Tuesday, February 17, 2015

Book review and PROGRAM!





The Evil Hours: A Biography of
Post-Traumatic Stress Disorder,
by David J. Morris

In The Evil Hours, former Marine infantry officer and war journalist (and PTSD survivor) David Morris traces the history of “a species of pain that went unnamed for most of human history.” It would be unfortunate to miss reading this book because you assumed it was merely a clinical overview of a disorder suffered mostly by those who have experienced psychic trauma in combat. This is a book much larger than that. It has both a personal and an expansive view. It looks at PTSD as a disorder symptomatic of our times, one that is intimately connected with our growing sense of vulnerability in the world and one that is related, as well, to how we have come to view the enterprise of war and our returning soldiers. How the disorder came to be defined and officially recognized, its causes and symptoms, the politics and social forces that have helped shape its clinical as well as its popular image, and the courses of treatment that have become semi-official, tell us important things about our contemporary society and culture. Morris writes that today PTSD has become “…not only a way of understanding the self but a way of interpreting culture and history.”

PTSD was a diagnosis first described in the DSM III (The American Psychiatric Association’s Diagnostic and Statistical Manual of Mental Disorders) in 1980, something that came about largely as the result of the lobbying of those psychiatrists who had worked with psychological trauma among Vietnam Veterans. The etiology of the diagnosis has done much to create a stereotype of the disorder as one particular to combat veterans, but combat veterans are only a portion of those in this country who are afflicted with PTSD. It is now the fourth most commonly diagnosed psychiatric disorder in the United States. It is estimated that there are 27 million PTSD survivors in this country. There is a higher incidence of PTSD that results from rape and violence against women than from combat, and other forms of trauma as well as natural disasters have been associated with the diagnosis.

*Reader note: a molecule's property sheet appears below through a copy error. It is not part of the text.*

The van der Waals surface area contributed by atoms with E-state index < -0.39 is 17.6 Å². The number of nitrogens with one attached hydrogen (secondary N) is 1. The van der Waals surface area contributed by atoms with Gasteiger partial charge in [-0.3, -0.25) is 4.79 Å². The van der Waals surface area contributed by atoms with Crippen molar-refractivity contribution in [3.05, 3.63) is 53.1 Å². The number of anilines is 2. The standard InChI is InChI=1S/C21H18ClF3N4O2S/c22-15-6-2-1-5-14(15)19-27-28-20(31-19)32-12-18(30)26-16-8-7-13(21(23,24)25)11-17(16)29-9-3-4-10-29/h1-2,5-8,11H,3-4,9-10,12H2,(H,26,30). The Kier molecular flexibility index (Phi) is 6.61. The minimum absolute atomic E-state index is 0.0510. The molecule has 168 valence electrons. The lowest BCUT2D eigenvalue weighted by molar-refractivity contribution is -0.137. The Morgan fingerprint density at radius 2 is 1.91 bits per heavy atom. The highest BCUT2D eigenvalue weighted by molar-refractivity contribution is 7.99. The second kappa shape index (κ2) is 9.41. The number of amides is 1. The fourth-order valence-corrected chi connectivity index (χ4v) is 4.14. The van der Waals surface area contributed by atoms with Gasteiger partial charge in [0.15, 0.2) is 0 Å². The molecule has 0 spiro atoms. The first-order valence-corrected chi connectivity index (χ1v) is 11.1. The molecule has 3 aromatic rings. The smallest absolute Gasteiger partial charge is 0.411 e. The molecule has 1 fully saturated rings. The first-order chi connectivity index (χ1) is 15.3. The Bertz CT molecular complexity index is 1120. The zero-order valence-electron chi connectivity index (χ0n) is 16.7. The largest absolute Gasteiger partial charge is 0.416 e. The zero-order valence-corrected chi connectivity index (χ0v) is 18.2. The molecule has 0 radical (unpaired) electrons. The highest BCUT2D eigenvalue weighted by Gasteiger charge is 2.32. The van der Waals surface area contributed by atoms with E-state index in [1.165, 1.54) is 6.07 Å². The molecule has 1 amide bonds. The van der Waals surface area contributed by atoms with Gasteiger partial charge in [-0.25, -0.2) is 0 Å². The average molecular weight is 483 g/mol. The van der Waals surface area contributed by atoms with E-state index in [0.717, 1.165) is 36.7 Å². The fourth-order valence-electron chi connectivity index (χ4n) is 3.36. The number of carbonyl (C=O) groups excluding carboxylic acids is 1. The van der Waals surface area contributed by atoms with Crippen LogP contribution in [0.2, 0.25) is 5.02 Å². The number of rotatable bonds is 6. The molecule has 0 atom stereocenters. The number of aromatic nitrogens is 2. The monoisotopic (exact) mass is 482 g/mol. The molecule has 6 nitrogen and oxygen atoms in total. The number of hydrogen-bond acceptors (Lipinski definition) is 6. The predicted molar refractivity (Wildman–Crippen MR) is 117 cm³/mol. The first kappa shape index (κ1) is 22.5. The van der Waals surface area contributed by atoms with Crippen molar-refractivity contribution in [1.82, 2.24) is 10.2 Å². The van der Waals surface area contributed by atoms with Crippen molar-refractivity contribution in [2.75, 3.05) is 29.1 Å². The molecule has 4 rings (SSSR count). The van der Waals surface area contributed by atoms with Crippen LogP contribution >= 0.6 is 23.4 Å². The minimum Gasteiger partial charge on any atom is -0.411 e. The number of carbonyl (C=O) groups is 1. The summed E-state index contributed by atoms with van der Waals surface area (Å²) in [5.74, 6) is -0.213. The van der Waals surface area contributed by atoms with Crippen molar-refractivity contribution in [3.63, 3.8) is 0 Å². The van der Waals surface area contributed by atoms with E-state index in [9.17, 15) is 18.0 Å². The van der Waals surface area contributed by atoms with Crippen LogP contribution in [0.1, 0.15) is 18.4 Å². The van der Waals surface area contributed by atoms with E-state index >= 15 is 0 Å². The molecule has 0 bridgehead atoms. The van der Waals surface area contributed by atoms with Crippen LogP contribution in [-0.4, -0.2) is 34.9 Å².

While of interest to the general reader, this book will also be of practical value to those who may have PTSD. Morris creates a list of symptoms that define the disorder by referencing his own difficult experiences and using information from interviews with other PTSD sufferers. He cites examples from his extensive reading on the subject, and he has discussed PTSD with notable clinicians. PTSD is characterized by: nightmares, flashbacks, and triggers which prompt someone with PTSD to relive the experience. PTSD disrupts the “normal” narrative of time; a heightened sense of vulnerability and paranoia are common; and cognitive distortions cause those afflicted with PTSD to see dysfunctional patterns in events in their everyday lives. He summarizes current cognitive and pharmacological therapies: prolonged exposure therapy, or flooding, which reprises intense trauma; and cognitive-behavioral therapy. He looks at the moral and ethical implications of propranolol, a drug that if administered shortly after trauma can help reduce the memory of a traumatic experience. He evaluates the evidence for the effectiveness of selective serotonin reuptake inhibitors such as Prozac and Zoloft; eye-movement desensitization and reprocessing; martial arts, and even yoga. His evaluation of various treatment modalities is even-handed. About some of these treatments he raises moral questions, but on the issue of their practicality, while he finds the effectiveness of some overstated, his major concern is with the institutionalized insistence that any single method of treatment is the effective one for any given individual.